Written by Sarah Taylor • Published 31st August 2012
From the moment the International Olympic Committee Session voted in favour of the inclusion of Rugby Sevens in the 2016 and 2020 Olympic Games, after a successful case was presented by the IRB’s bid team in 2009, the road to Rio for the Sevens game was mapped out.
For many years Rugby Sevens has been bubbling under the surface, enjoying a gradual increase in popularity as fans all over the world become accustomed to the energy, fast pace and camaraderie that emanates from the Sevens experience. Now, for the first time since 1924, Sevens is to be part of the Olympic lineup, a move that will undoubtedly see interest in the sport rocket, the profiles of players rise and a greater number of regions invest in rugby for the first time.
But as the countdown to Rio begins, it quickly becomes clear that there are a number of challenges, which need to be addressed before Team GB can consider the prospect of adding another medal to its tally.
Qualification and collaboration
Achieving the right combination of players from the home nations will not be a simple task. Ben Ryan and Russell Earnshaw, England Sevens coaches, have been widely commended for bringing the English game into the position it finds itself in today, third in the World Series this year and with the top two try-scoring players in the world series, in the form of Mat Turner and Dan Norton, in its midst. Add to this the fact that the RFU is the only union to fund a full-time Sevens programme and the case for a dominant English presence in the Team GB lineup is strengthened still.
But the talent amongst the Scottish and Welsh Sevens squads is not to be underestimated. The WRU in particular has produced and developed a great deal of talent on the Sevens circuit over the past few years, albeit much of which has since digressed into the fifteens game, but nonetheless the talent and backroom set up is there.
The long standing British Lions format should also serve as a source of optimism to suggest that home nations collaboration is achievable. The Lions deep routed history in the fifteens game should help to pave the way for the creation of a Team GB squad represented in some way by each of the British nations.
The Northern Ireland dilemma
Should Northern Ireland create and prepare an independent squad for Rio? More to the point, does it boast a wide enough pool of players from which to produce a side capable of competing against some of the most established Sevens sides in the world? We have heard Ulster winger Tommy Bowe’s name thrown around continually since this debate was first raised but, born in County Monaghan, Bowe is not of Northern Irish origin and so (should he elect to make the leap over from the fifteens game) it would seem Team GB would be his target.
Superstars v Super Sevens
There is a clear argument for introducing a select number of fifteen players into the Team GB Sevens side.
London 2012 has created a new generation of British sporting heroes. The success of athletes like Ennis, Farah, Higgins and Hoy has helped to establish and drive lucrative sponsorships deals, introduce new disciplines to wider audiences and populate the international central news agenda. Continuing this legacy away from London will be a challenge, but handing players (who are virtually unknown to the general public) the task of sparking national interest in a new sport, could be an even greater one. High profile, headline-hitting international fifteens players, however, would seem better placed to create a level of interest to rival that which we have seen across each of the Olympic venues this year.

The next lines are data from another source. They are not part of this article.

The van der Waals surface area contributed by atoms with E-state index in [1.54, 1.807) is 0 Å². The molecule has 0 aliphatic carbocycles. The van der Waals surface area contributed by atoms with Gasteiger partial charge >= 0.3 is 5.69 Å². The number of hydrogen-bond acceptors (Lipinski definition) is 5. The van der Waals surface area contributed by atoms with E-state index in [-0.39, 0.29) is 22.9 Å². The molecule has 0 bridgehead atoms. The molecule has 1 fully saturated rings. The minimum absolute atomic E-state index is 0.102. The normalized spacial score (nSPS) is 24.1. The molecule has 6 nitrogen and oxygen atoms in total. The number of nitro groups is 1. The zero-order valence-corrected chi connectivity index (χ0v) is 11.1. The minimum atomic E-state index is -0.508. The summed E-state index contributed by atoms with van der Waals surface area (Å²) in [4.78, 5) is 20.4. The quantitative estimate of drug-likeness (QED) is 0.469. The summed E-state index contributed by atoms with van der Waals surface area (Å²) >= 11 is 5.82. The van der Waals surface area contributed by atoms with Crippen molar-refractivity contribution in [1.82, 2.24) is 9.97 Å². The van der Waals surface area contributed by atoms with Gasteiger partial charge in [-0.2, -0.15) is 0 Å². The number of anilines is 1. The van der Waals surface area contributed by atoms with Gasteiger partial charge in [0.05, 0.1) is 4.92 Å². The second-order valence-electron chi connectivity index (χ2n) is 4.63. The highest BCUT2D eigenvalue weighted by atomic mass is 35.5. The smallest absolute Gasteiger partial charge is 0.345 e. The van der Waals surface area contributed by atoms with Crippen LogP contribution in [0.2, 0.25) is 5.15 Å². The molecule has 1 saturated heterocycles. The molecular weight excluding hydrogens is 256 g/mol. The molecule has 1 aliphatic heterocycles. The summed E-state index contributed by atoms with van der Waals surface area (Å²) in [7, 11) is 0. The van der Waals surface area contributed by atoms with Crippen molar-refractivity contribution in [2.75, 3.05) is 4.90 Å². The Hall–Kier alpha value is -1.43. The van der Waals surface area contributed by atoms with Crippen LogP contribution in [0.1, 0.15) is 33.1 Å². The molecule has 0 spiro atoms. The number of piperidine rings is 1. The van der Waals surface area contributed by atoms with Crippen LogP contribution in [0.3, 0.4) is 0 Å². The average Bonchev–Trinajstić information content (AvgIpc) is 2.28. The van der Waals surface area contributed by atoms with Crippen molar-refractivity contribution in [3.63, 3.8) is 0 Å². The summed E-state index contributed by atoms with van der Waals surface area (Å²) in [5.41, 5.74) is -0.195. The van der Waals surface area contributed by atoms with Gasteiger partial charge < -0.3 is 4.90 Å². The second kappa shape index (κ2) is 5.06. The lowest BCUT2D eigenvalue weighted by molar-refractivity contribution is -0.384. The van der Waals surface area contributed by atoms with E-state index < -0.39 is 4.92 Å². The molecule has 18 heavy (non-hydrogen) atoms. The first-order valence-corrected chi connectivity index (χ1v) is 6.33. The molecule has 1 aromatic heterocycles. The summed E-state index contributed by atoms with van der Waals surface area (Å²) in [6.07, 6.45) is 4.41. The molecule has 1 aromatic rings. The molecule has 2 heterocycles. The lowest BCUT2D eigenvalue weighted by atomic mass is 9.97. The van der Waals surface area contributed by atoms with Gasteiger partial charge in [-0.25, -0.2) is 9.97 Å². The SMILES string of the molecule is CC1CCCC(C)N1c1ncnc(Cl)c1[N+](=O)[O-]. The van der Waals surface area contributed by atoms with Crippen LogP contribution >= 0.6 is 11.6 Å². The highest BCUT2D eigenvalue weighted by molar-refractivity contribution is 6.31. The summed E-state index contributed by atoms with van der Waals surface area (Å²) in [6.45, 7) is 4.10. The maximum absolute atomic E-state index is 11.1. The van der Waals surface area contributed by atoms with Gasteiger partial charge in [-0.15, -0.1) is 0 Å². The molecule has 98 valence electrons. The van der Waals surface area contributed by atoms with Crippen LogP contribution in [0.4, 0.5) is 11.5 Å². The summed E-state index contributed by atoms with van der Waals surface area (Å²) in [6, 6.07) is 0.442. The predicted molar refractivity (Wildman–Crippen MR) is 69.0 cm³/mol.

But Rugby Sevens has already grown into a hugely popular spectator sport, with the best players in the world attracting sell out crowds in major venues worldwide. This magnet has existed for some time now and the notion that Britain needs to call upon ‘big name’ fifteens players, simply because the Sevens game is being taken to the Olympic platform, is an uncomfortable one. We have an impressive list of Sevens players who have already proven that they have just what it takes to turn their sport into one which is recognised far and wide, and they did so without the help of any fifteens superstars.
Danny Care (England), Tom Croft (England), Alex Cuthbert (Wales), Dave Denton (Scotland), Ben Foden (England), Dave Strettle (England), Lloyd Williams (Wales), Ben Youngs (England)….the list of players whose routes involve exposure to the Sevens game goes on and on. But today, the game of Sevens is worlds apart from that of fifteens. Players themselves are recognising that the two games are moving further and further away from each other and while regulations have been put in place to permit players to be released for Team GB duties, it seems unlikely that many will make the move.
For those international players who do elect to move over to Sevens, their availability to prepare for Rio would not begin until October after the World Cup 2015. Add to this the challenge of switching to what can now be described as an entirely different ball game, and the likelihood of players jumping ship to enjoy Olympic status is even lower.
What it all comes down to…
Rugby sevens embodies the Olympic ideal: energy, excitement and team spirit. The goal here should be to create a Team GB which upholds these core values. In order to achieve this, we should be reviewing the potential of players from each of our home nations but, more importantly, we should be allowing existing Sevens players, without invasion from their fifteens counterparts, to do what they do best – play the game that they have introduced us to, and play it well.